Limestone County Historical Commission
Limestone County Historical Commission

Edmund Schuster

POINT ENTERPRISE

 

Interviewed by Logan Wilson

April 25, 2013

Mexia, Texas

 

 

WILSON: My name is Logan Wilson. Today is the twenty-fifth of April, 2013. I’m interviewing Mr. Edmund Schuster at his home close to Mexia. This interview is sponsored by the Limestone County Historical Commission and is part of the Footprints of Times Past project. I want to thank you, sir, for contributing to this project. The next voice you hear will be that of Mr. Schuster. (moves microphone)

 

SCHUSTER: This is Edmund. The early community I was born into—my father immigrated from Czechoslovakia in ’28. Mother was born in Pittsburgh, Pennsylvania, and followed her father down to Mexia. She worked in the glove factory, had gone overseas and met my dad, and they got married in ’28 and moved to Mexia, Texas.

 

The earliest memory that I have of growing up was the farmhand. We had a family that lived on the farm that took care of the farm and did all the planting with horses and mules. My dad worked in a shop in town, the American Supply Company, which was an oil field company. He went to work there as a toolsmith without being able to speak any English simply because he could read a blueprint. He worked for them until ’47, when they moved to Kilgore. I grew up with horses and mules, plowing behind them in the garden. Didn’t do a whole lot of plowing. I wasn’t old enough to do too much in the field, but I did walk behind one or two—we called it laying by the corn, when the corn was too tall. We had one horse and one middle buster, and I did a few of that. We raised corn, we raised cotton, and besides having about an acre of garden, which kept us youngsters busy.

 

I remember going to school. My earliest memory of school is my sister invited me to go to school with her, and I thought that was great. It was about a mile and a half walk to school, which I didn’t mind because I walked everywhere I went anyway. We went to school and about the middle of the afternoon there was a lot of crying and carrying on in the room, and I found out that they were giving shots to prevent measles or whatever the case might have been. I don’t know what disease they were giving the shots for. My sister caught me about seven or eight hundred yards down the road because I was going back home. (both laugh) That was my earliest memory of the school. It was at Point Enterprise. We had eight grades. We went from there to Mexia High School. That was quite a shock, going to a school of four hundred students, where we only had about twenty at Point Enterprise.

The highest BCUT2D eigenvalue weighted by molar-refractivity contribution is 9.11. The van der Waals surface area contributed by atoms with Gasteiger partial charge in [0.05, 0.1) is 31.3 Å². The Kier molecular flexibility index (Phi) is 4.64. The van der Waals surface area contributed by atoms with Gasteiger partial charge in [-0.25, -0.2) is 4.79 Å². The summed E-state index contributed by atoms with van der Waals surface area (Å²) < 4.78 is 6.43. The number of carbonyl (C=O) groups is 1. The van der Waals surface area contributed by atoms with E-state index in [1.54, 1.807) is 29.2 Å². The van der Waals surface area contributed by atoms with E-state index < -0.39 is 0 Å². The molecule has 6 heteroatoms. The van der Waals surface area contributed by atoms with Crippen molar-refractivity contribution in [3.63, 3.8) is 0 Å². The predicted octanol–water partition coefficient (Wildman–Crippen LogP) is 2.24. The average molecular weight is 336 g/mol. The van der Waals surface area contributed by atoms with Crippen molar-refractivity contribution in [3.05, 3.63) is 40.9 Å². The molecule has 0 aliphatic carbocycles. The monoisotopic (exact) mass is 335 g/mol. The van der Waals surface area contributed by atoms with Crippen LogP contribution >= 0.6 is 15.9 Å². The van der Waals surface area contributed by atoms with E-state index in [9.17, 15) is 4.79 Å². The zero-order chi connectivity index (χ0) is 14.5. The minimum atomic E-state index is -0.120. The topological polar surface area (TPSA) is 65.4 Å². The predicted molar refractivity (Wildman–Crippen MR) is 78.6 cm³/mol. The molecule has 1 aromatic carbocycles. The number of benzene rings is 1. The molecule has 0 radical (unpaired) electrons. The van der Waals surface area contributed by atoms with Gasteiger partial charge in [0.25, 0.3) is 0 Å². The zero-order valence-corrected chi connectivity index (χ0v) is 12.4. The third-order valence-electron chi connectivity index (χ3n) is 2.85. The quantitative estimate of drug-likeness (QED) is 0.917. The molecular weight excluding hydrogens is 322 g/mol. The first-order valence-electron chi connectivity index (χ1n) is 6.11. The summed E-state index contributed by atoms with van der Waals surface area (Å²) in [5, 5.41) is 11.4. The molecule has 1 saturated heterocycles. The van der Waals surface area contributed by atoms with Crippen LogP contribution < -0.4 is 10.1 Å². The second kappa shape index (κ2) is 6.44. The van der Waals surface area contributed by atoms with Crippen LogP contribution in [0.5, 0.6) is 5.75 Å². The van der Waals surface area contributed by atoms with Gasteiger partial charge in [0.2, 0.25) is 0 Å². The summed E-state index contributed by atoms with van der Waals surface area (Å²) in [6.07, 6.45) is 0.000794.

We did play softball, and I was a pretty good second baseman. The funny part about that softball, we had a strawberry patch right across the fence from the ballpark, and we would cheat a little and knock the ball over into the strawberry patch in the springtime so we could go over and steal a strawberry while we were hunting for the ball. Mr. Franks would sit on the porch and laugh at us while we were doing that.

 

The community was close-knit. There was a lot going on. Being Catholic, we did not go to church in Point Enterprise—we went to Mexia to church—but we did take part in community activities. Mother joined the Goodwill Club, and anything else that was going on, we went to. We took part in the community.